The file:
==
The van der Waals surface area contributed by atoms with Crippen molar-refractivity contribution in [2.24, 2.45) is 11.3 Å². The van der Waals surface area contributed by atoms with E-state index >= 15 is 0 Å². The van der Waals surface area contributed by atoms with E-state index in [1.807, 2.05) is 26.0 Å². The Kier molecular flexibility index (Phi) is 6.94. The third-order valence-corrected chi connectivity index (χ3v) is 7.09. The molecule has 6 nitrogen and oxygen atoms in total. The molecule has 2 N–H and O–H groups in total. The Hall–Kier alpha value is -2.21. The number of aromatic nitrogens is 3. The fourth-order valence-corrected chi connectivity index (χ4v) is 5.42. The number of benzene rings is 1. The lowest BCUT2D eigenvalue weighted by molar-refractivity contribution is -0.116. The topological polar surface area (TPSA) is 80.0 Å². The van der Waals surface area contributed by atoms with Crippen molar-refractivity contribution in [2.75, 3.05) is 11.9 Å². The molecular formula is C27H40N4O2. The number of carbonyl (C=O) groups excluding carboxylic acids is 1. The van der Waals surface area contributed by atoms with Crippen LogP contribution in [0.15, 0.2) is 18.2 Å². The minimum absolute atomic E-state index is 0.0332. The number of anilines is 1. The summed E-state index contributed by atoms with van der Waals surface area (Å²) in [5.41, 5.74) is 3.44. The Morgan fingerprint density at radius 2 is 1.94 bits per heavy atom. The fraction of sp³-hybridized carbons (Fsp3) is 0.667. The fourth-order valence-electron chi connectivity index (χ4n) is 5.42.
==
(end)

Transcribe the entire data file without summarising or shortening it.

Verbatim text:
The van der Waals surface area contributed by atoms with Crippen molar-refractivity contribution in [2.24, 2.45) is 11.3 Å². The van der Waals surface area contributed by atoms with E-state index >= 15 is 0 Å². The van der Waals surface area contributed by atoms with E-state index in [1.807, 2.05) is 26.0 Å². The Kier molecular flexibility index (Phi) is 6.94. The third-order valence-corrected chi connectivity index (χ3v) is 7.09. The molecule has 6 nitrogen and oxygen atoms in total. The molecule has 2 N–H and O–H groups in total. The Hall–Kier alpha value is -2.21. The number of aromatic nitrogens is 3. The fourth-order valence-corrected chi connectivity index (χ4v) is 5.42. The number of benzene rings is 1. The lowest BCUT2D eigenvalue weighted by molar-refractivity contribution is -0.116. The topological polar surface area (TPSA) is 80.0 Å². The van der Waals surface area contributed by atoms with Crippen molar-refractivity contribution in [2.75, 3.05) is 11.9 Å². The molecular formula is C27H40N4O2. The number of carbonyl (C=O) groups excluding carboxylic acids is 1. The van der Waals surface area contributed by atoms with Crippen LogP contribution in [0.15, 0.2) is 18.2 Å². The minimum absolute atomic E-state index is 0.0332. The number of anilines is 1. The summed E-state index contributed by atoms with van der Waals surface area (Å²) in [5.41, 5.74) is 3.44. The Morgan fingerprint density at radius 2 is 1.94 bits per heavy atom. The fraction of sp³-hybridized carbons (Fsp3) is 0.667. The fourth-order valence-electron chi connectivity index (χ4n) is 5.42.